How to change the root password when you forget it.

Share your own howto's etc. Not for support questions!
Post Reply
Message
Author
User avatar
edbarx
Posts: 5410
Joined: 2007-07-18 06:19
Location: 35° 50 N, 14 º 35 E

How to change the root password when you forget it.

#1 Post by edbarx »

Warning:
Hardened installations which prevent interacting with GRUB, the bootloader, are not included, especially, as that can be used maliciously to access systems illicitly.

Note:
Since I have been away from Debian for several years, I did mix some things up. This is why I am re-writing the how-to for the benefit of all.

Method A (Using GRUB):
  1. Turn on the computer.
  2. While GRUB displays its screen, press 'e'.
  3. Edit the kernel line to include at the end: "init=/bin/dash" or your shell of preference but make sure it exists in the installation to be booted.
  4. Press F10 to boot.
  5. You will be presented a dreaded terminal. In that terminal you have root preveleges.
  6. Since you have root privileges, you should be able to use passwd to change the root password.
  7. Run the command and follow the prompts.
  8. Reboot.


Method B (Using chroot):
  1. Boot a Live CD on the computer you need to work on.
  2. Open a terminal and become root.
  3. Mount the root file system of the target installation.
  4. Use chroot to become root on the target installation. If the mounted file system is mounted on /mnt/sda1, the command will be "chroot /mnt/sda1 /bin/bash". You may need to use another shell emulator. Make sure you use one that exists on the the target installation.
  5. Use passwd to change the root password on the target installation.
  6. Exit the chroot with "exit" and unmount the target installation's root file system.
  7. Exit the Live Linux CD.
For commands that have been replaced by systemd, replace them with the new commands and consult the documentation.
Last edited by edbarx on 2020-07-12 15:01, edited 3 times in total.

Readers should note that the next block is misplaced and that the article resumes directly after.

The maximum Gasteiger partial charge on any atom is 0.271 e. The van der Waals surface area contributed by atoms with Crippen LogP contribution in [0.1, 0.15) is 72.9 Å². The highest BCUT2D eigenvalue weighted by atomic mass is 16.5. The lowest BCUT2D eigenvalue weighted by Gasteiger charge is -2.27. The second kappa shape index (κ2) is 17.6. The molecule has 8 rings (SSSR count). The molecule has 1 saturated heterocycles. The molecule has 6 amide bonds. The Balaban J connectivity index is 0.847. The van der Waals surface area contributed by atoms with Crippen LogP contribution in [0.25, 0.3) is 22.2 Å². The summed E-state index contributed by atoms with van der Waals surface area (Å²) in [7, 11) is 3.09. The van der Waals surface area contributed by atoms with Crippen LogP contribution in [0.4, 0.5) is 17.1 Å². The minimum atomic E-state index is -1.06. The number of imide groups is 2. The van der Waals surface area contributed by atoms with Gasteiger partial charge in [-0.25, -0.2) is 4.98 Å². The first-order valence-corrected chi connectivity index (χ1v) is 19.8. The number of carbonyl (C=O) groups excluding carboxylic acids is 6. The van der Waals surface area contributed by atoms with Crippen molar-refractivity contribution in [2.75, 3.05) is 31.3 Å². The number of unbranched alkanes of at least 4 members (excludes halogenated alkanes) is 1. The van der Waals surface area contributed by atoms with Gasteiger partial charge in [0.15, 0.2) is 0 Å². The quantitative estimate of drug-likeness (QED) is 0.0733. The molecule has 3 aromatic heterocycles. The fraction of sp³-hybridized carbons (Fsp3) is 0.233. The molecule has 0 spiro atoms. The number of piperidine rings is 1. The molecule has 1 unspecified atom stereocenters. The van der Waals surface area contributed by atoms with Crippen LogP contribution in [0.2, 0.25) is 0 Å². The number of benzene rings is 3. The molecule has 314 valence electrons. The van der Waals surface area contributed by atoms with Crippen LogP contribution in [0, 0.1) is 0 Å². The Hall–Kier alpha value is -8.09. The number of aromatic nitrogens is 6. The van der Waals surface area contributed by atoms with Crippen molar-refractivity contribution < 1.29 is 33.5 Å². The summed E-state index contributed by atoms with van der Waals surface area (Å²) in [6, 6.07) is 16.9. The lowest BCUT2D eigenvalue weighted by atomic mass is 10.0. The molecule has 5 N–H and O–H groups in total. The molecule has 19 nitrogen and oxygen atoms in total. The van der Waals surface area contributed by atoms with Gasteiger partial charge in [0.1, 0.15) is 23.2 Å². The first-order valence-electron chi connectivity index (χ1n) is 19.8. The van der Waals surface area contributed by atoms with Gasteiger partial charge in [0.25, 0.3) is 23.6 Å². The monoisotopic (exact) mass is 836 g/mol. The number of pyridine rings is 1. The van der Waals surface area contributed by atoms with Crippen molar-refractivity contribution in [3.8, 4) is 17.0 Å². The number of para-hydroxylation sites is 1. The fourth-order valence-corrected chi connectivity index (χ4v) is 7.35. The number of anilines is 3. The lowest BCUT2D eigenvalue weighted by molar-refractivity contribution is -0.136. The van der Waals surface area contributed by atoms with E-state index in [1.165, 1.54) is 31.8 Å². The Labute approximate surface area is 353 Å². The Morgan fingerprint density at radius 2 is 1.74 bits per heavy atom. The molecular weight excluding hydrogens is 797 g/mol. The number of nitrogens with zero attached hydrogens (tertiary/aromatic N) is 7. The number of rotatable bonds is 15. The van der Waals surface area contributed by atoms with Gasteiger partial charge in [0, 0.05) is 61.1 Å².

Debian == { > 30, 000 packages }; Debian != systemd
The worst infection of all, is a false sense of security!
It is hard to get away from CLI tools.

p.H
Posts: 1891
Joined: 2017-09-17 07:12

Re: How to change the root password when you forget it.

#2 Post by p.H »

Looks like you are mixing two unrelated things up :
- get a root shell from GRUB (does not need chroot nor extra mounts)
- get a root shell from chroot (does not need GRUB interaction)
edbarx wrote:Edit the kernel line to include at the end: "init=/bin/dash".
IMO bash is much more convenient, with completion and history.
edbarx wrote:Mount the root partition as 'rw'
You can skip the remount with rw if you replaced "ro" with "rw" in the kernel command line.
edbarx wrote:The command for chroot is: "chroot /dev/sda1 /bin/dash"
I do not think that chroot accepts a device as the new root.
Also be careful when typing the new password if you use a non QWERTY US keyboard unless the proper keymap was forced in the initramfs.
Last edited by p.H on 2020-07-12 10:02, edited 1 time in total.

User avatar
edbarx
Posts: 5410
Joined: 2007-07-18 06:19
Location: 35° 50 N, 14 º 35 E

Re: How to change the root password when you forget it.

#3 Post by edbarx »

I edited the first post in accordance to the feedback from p.H.
Debian == { > 30, 000 packages }; Debian != systemd
The worst infection of all, is a false sense of security!
It is hard to get away from CLI tools.

Post Reply